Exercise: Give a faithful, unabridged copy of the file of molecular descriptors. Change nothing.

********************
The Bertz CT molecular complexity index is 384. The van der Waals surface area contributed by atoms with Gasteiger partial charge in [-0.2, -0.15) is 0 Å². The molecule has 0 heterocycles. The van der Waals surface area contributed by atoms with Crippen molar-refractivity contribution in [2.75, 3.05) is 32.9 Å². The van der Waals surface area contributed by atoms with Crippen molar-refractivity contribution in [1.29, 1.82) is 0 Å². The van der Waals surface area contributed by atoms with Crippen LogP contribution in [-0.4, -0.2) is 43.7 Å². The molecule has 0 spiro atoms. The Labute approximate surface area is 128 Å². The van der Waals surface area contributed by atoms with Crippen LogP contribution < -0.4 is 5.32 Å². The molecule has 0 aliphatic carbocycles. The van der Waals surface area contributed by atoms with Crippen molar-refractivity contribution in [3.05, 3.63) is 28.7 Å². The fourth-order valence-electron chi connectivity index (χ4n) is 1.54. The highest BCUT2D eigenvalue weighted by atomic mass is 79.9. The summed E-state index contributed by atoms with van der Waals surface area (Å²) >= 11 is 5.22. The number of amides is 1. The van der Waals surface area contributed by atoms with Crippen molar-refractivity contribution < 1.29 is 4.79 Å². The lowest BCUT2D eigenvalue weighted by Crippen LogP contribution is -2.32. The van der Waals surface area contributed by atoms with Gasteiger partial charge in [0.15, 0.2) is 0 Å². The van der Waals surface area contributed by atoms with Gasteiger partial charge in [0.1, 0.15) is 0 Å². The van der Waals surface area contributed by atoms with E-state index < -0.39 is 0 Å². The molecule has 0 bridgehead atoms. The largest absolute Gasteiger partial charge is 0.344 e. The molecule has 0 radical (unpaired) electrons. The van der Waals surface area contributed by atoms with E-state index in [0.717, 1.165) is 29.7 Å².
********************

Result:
The Bertz CT molecular complexity index is 384. The van der Waals surface area contributed by atoms with Gasteiger partial charge in [-0.2, -0.15) is 0 Å². The molecule has 0 heterocycles. The van der Waals surface area contributed by atoms with Crippen molar-refractivity contribution in [2.75, 3.05) is 32.9 Å². The van der Waals surface area contributed by atoms with Crippen molar-refractivity contribution in [1.29, 1.82) is 0 Å². The van der Waals surface area contributed by atoms with Crippen LogP contribution in [-0.4, -0.2) is 43.7 Å². The molecule has 0 spiro atoms. The Labute approximate surface area is 128 Å². The van der Waals surface area contributed by atoms with Crippen LogP contribution < -0.4 is 5.32 Å². The molecule has 0 aliphatic carbocycles. The van der Waals surface area contributed by atoms with Crippen molar-refractivity contribution in [3.05, 3.63) is 28.7 Å². The fourth-order valence-electron chi connectivity index (χ4n) is 1.54. The highest BCUT2D eigenvalue weighted by atomic mass is 79.9. The summed E-state index contributed by atoms with van der Waals surface area (Å²) >= 11 is 5.22. The number of amides is 1. The van der Waals surface area contributed by atoms with Crippen molar-refractivity contribution < 1.29 is 4.79 Å². The lowest BCUT2D eigenvalue weighted by Crippen LogP contribution is -2.32. The van der Waals surface area contributed by atoms with Gasteiger partial charge in [0.15, 0.2) is 0 Å². The van der Waals surface area contributed by atoms with Gasteiger partial charge in [0.1, 0.15) is 0 Å². The van der Waals surface area contributed by atoms with E-state index < -0.39 is 0 Å². The molecule has 0 bridgehead atoms. The largest absolute Gasteiger partial charge is 0.344 e. The molecule has 0 radical (unpaired) electrons. The van der Waals surface area contributed by atoms with E-state index in [0.717, 1.165) is 29.7 Å².